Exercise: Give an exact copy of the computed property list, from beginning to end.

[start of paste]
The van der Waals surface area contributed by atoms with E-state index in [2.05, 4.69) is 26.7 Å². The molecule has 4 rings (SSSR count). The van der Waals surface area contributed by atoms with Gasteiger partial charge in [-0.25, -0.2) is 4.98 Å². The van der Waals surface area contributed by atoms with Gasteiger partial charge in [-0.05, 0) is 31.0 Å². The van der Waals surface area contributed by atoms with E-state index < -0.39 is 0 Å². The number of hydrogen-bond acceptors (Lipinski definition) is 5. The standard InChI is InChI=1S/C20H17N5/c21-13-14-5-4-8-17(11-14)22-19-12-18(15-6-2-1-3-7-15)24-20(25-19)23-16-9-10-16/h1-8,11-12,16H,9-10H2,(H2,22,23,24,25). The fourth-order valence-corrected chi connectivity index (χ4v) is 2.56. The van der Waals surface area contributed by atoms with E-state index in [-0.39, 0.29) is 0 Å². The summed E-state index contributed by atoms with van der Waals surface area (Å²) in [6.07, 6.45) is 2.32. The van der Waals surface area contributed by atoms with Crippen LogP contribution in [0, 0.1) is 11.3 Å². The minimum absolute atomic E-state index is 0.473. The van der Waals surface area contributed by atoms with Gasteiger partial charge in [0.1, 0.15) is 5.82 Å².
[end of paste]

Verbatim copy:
The van der Waals surface area contributed by atoms with E-state index in [2.05, 4.69) is 26.7 Å². The molecule has 4 rings (SSSR count). The van der Waals surface area contributed by atoms with Gasteiger partial charge in [-0.25, -0.2) is 4.98 Å². The van der Waals surface area contributed by atoms with Gasteiger partial charge in [-0.05, 0) is 31.0 Å². The van der Waals surface area contributed by atoms with E-state index < -0.39 is 0 Å². The number of hydrogen-bond acceptors (Lipinski definition) is 5. The standard InChI is InChI=1S/C20H17N5/c21-13-14-5-4-8-17(11-14)22-19-12-18(15-6-2-1-3-7-15)24-20(25-19)23-16-9-10-16/h1-8,11-12,16H,9-10H2,(H2,22,23,24,25). The fourth-order valence-corrected chi connectivity index (χ4v) is 2.56. The van der Waals surface area contributed by atoms with E-state index in [-0.39, 0.29) is 0 Å². The summed E-state index contributed by atoms with van der Waals surface area (Å²) in [6.07, 6.45) is 2.32. The van der Waals surface area contributed by atoms with Crippen LogP contribution in [0, 0.1) is 11.3 Å². The minimum absolute atomic E-state index is 0.473. The van der Waals surface area contributed by atoms with Gasteiger partial charge in [0.1, 0.15) is 5.82 Å².